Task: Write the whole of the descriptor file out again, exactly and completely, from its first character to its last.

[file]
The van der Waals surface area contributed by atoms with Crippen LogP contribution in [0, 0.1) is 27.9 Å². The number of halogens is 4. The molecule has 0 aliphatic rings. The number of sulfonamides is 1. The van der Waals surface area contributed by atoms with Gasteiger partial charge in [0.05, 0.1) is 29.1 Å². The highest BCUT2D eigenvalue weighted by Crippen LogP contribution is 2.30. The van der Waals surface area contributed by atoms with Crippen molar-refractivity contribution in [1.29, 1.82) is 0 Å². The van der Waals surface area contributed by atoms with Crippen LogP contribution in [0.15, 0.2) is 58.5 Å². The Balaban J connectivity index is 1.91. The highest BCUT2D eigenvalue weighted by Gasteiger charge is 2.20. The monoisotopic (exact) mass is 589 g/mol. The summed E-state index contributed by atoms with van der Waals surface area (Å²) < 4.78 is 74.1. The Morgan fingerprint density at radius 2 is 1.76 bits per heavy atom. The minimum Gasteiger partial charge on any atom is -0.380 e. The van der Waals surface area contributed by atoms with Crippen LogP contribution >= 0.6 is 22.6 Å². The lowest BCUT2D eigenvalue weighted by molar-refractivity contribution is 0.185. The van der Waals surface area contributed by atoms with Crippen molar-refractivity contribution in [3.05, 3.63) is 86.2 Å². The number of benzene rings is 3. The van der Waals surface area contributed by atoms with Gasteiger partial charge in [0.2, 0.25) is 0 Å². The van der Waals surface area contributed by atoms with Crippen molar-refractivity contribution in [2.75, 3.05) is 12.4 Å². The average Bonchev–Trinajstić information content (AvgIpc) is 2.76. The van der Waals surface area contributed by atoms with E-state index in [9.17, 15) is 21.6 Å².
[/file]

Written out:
The van der Waals surface area contributed by atoms with Crippen LogP contribution in [0, 0.1) is 27.9 Å². The number of halogens is 4. The molecule has 0 aliphatic rings. The number of sulfonamides is 1. The van der Waals surface area contributed by atoms with Gasteiger partial charge in [0.05, 0.1) is 29.1 Å². The highest BCUT2D eigenvalue weighted by Crippen LogP contribution is 2.30. The van der Waals surface area contributed by atoms with Crippen molar-refractivity contribution in [1.29, 1.82) is 0 Å². The van der Waals surface area contributed by atoms with Crippen LogP contribution in [0.15, 0.2) is 58.5 Å². The Balaban J connectivity index is 1.91. The highest BCUT2D eigenvalue weighted by Gasteiger charge is 2.20. The monoisotopic (exact) mass is 589 g/mol. The summed E-state index contributed by atoms with van der Waals surface area (Å²) < 4.78 is 74.1. The Morgan fingerprint density at radius 2 is 1.76 bits per heavy atom. The minimum Gasteiger partial charge on any atom is -0.380 e. The van der Waals surface area contributed by atoms with Crippen LogP contribution >= 0.6 is 22.6 Å². The lowest BCUT2D eigenvalue weighted by molar-refractivity contribution is 0.185. The van der Waals surface area contributed by atoms with Crippen molar-refractivity contribution in [3.05, 3.63) is 86.2 Å². The number of benzene rings is 3. The van der Waals surface area contributed by atoms with Gasteiger partial charge in [0.2, 0.25) is 0 Å². The van der Waals surface area contributed by atoms with Crippen molar-refractivity contribution in [2.75, 3.05) is 12.4 Å². The average Bonchev–Trinajstić information content (AvgIpc) is 2.76. The van der Waals surface area contributed by atoms with E-state index in [9.17, 15) is 21.6 Å².